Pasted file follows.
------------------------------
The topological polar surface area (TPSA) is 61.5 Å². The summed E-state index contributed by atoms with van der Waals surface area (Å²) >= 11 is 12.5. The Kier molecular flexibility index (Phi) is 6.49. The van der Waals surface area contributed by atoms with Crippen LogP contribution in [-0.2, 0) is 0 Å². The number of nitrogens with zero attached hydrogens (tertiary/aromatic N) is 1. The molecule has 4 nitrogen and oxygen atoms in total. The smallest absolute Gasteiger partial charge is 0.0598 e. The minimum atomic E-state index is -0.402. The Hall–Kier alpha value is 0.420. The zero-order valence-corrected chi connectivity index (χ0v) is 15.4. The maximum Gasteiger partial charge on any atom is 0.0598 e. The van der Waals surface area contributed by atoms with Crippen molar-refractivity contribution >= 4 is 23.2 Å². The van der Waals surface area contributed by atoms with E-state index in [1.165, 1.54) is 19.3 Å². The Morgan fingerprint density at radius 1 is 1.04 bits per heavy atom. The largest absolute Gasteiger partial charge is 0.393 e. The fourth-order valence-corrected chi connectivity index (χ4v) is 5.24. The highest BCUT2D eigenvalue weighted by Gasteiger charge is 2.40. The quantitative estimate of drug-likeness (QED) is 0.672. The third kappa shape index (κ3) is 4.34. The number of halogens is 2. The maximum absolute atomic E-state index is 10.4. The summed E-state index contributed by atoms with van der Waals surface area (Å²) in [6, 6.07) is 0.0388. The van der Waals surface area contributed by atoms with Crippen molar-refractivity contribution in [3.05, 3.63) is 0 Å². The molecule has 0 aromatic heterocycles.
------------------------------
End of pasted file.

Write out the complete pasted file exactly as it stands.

The topological polar surface area (TPSA) is 61.5 Å². The summed E-state index contributed by atoms with van der Waals surface area (Å²) >= 11 is 12.5. The Kier molecular flexibility index (Phi) is 6.49. The van der Waals surface area contributed by atoms with Crippen LogP contribution in [-0.2, 0) is 0 Å². The number of nitrogens with zero attached hydrogens (tertiary/aromatic N) is 1. The molecule has 4 nitrogen and oxygen atoms in total. The smallest absolute Gasteiger partial charge is 0.0598 e. The minimum atomic E-state index is -0.402. The Hall–Kier alpha value is 0.420. The zero-order valence-corrected chi connectivity index (χ0v) is 15.4. The maximum Gasteiger partial charge on any atom is 0.0598 e. The van der Waals surface area contributed by atoms with Crippen molar-refractivity contribution >= 4 is 23.2 Å². The van der Waals surface area contributed by atoms with E-state index in [1.165, 1.54) is 19.3 Å². The Morgan fingerprint density at radius 1 is 1.04 bits per heavy atom. The largest absolute Gasteiger partial charge is 0.393 e. The fourth-order valence-corrected chi connectivity index (χ4v) is 5.24. The highest BCUT2D eigenvalue weighted by Gasteiger charge is 2.40. The quantitative estimate of drug-likeness (QED) is 0.672. The third kappa shape index (κ3) is 4.34. The number of halogens is 2. The maximum absolute atomic E-state index is 10.4. The summed E-state index contributed by atoms with van der Waals surface area (Å²) in [6, 6.07) is 0.0388. The van der Waals surface area contributed by atoms with Crippen molar-refractivity contribution in [3.05, 3.63) is 0 Å². The molecule has 0 aromatic heterocycles.